Nickerie.Net, zondag 16 oktober 2011
Nederlander dood na drugsvonnis van 50 jaar
Een Nederlandse drugssmokkelaar is woensdag in zijn cel in Gambia overleden, een dag nadat hij, net als een andere Nederlander en zes andere verdachten, was veroordeeld tot 50 jaar celstraf voor elk. In eerste instantie werd vermeld, dat het gaat om de Rotterdammer Rudy Rasoel Hamid Ghazi (foto), maar er zijn twijfels gerezen over de vraag welke van de Nederlanders nou is overleden. De Gambiaanse autoriteiten denken, dat de man, die dood in zijn cel werd gevonden, ook wel Dennis Wilgo Winter zou kunnen zijn.
Hun arrestatie stond in verband met de vangst van 2400 kg cocaďne. Het is vreemd, dat Gambia niet definitief kan vertellen welke van de mannen is bezweken. Winter was aanwezig op het terrein van Ghazi’s ‘visserijbedrijf’ HolGam in Banjul, waar de 2400 kilo zuivere cocaďne werd gevonden. De Nederlandse ambassade in Dakar (Senegal) heeft een ambtenaar naar Banjul gestuurd, nadat het nieuws kwam over de overleden veroordeelde. Beide mannen hebben de Nederlandse nationaliteit, maar volgens onofficiële bronnen zijn ze allebei van Surinaamse afkomst. Ghazi had meer dan een miljard Amerikaanse dollar aan cocaďne in zijn loods in Gambia toen de lokale politie hem inrekende.
De Telegraaf bracht woensdag zijn verhaal. Ghazi heeft bijna anderhalf jaar in voorarrest doorgebracht. Hij was zeevishandelaar en heeft altijd beweerd onschuldig te zijn. De Gambiaanse justitie ziet Ghazi als het brein achter een grote cokelijn tussen Zuid-Amerika en Europa, met het West-Afrikaanse landje als opslagplaats en tussenstation. Carlos Sanchez was het kopstuk van de Venezolaanse groep met wie Ghazi in Guinee-Bissau een deal zou hebben gesloten over de import, opslag en export van Zuid-Amerikaanse coke.
Ghazi wordt ook verweten dat hij alle faciliteiten regelde voor het syndicaat uit Venezuela. Gambia is als klein land met een zwakke economie langs de westkust van Afrika al enkele jaren een aantrekkelijke schakel geworden voor drugssmokkelaars. Het schijnt relatief gemakkelijker te zijn hun spul vanaf de cocavelden in Latijns-Amerika langs omwegen naar Gambia te vervoeren om van daaruit de smokkel naar Europa voort te zetten. Vooral de talrijke naamloze eilandjes voor de kust zijn super voor de smokkelaars.
Een deel van de 2400 kg cocaine was op een van deze eilandjes gevonden. Ghazi huurde voor €250.000 per jaar een compleet tropisch vakantieoord af, Baobab Island, dat lag verscholen in de jungle, in de delta van de Gambiarivier. Aan de steiger lagen snelle boten met grote buitenboordmotoren klaar, in de vakantiehuizen stond geavanceerde maritieme communicatieapparatuur, waarmee contact kon worden gehouden met schepen op volle zee. Ook vond de politie op Baobab Island een kwart miljoen euro en automatische geweren, pistolen en munitie. Ghazi liet eerder weten gefolterd te zijn tijdens het verhoor, om hem aan het praten te krijgen.
Dutch Dies in Gambian Prison
Friday, October 14, 2011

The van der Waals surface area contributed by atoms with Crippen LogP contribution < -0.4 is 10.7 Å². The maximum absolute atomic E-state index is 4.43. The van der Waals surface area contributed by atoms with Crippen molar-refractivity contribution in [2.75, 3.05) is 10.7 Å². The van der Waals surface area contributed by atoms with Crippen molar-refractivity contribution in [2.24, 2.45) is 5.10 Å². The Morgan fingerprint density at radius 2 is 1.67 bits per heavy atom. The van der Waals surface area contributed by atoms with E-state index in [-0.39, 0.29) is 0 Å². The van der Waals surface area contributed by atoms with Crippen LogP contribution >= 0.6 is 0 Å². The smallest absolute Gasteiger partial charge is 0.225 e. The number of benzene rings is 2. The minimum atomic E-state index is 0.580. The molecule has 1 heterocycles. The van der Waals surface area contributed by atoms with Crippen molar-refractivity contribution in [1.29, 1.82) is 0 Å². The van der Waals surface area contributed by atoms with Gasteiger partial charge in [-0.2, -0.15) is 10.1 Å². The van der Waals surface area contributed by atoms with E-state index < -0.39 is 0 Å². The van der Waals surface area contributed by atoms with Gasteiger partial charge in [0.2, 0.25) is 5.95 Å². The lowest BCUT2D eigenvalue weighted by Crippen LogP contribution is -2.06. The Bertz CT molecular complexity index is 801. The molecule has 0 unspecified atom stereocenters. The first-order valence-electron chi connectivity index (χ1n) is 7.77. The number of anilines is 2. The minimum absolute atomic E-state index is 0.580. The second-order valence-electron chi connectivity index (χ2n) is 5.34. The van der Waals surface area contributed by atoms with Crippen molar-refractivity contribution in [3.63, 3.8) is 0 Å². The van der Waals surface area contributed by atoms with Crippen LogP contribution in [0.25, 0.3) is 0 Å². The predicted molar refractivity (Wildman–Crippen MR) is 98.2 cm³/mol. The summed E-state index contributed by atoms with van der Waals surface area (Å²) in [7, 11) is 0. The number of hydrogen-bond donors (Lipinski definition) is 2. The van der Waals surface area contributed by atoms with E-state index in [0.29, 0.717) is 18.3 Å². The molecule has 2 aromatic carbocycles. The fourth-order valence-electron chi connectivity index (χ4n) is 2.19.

A Dutch national last Sunday night died under unclear circumstances while in remand at Mile 2, Gambia’s maximum jail cell at the capital City of Banjul. Mr. Dennis Wilgo Winter, was standing trial at the magistrates’ court in Banjul on charges of drug offences alongside seven other foreign nationals, including West Africans and South Americans who were impounded with over 2 tons of cocaine kept in a warehouse in Bonto village in May last year.
Mr. Dennis Wilgo Winter (far right)
News of the Dutch man’s death was disclosed by Gambia’s prison authorities following a pressure by the magistrates’ court in Banjul after his lawyer insisted that the case would not proceed without his client’s presence. “I am sent by my Director General of Prisons to inform the court that the 4th accused died on Sunday 9th October 2011, at night,” a prison medic disclosed to the shock of the crowded courtroom. Mr. Babucarr Jatta did not reveal the circumstances of the German national’s death, but informed the court that his body was at the mortuary at the Royal Victoria Teaching Hospital in Banjul.
Meanwhile, the rest of the foreign nationals, who have so far survived Gambia’s reported terrible prisons, were sentenced to fifty years in prison after found guilty of charges of drug trafficking, unlawful importation and possession of firearms. They are: Ephriam Micheal Chiduben, a Nigerian, Juan Carlos Sanchez, Eric Bottini, Dose Fermin, Juan Carlos Diaz, and Esteaban Zavala, all Venezuelans, George Sanchez, a Mexican/Liberian national, as well as Rudy Rasoehamid Gazi, another Dutchman.
“I have tried a lot to temper justice with mercy, but the court should not also lose sight of its responsibility in protecting the citizenry from drug abuse or trafficking,” magistrate Tabally, said in his rulings. He said drugs-related problems escalated the crime rate in the country, and the court must ensure that the country is drugs free by imposing heavy sentences or fines in order to serve as a deterrent. “I am really shocked by the judgment; I would appeal against the judgment at a superior court, as soon as possible,” defense lawyer Lamin Camara told reporters after the lower court’s verdict.
Author: Baba Sillah
Drug Agency Makes Big Catch Seize cocaine worth over US$1BN
Africa » Gambia / Wednesday, June 09, 2010
The National Drug Enforcement Agency (NDEA) has successfully made one of the biggest drug seizures in Gambian history in their quest to make the country a drug-free environment following the arrest of 12 suspects. The suspects were said to have been involved in trafficking over 2 tonnes, 340kgs, 500 grams of cocaine worth over US$1 billion which was stored in a warehouse in Bonto and at the Baobab Island in Kuloro, Kombo East, Western Region.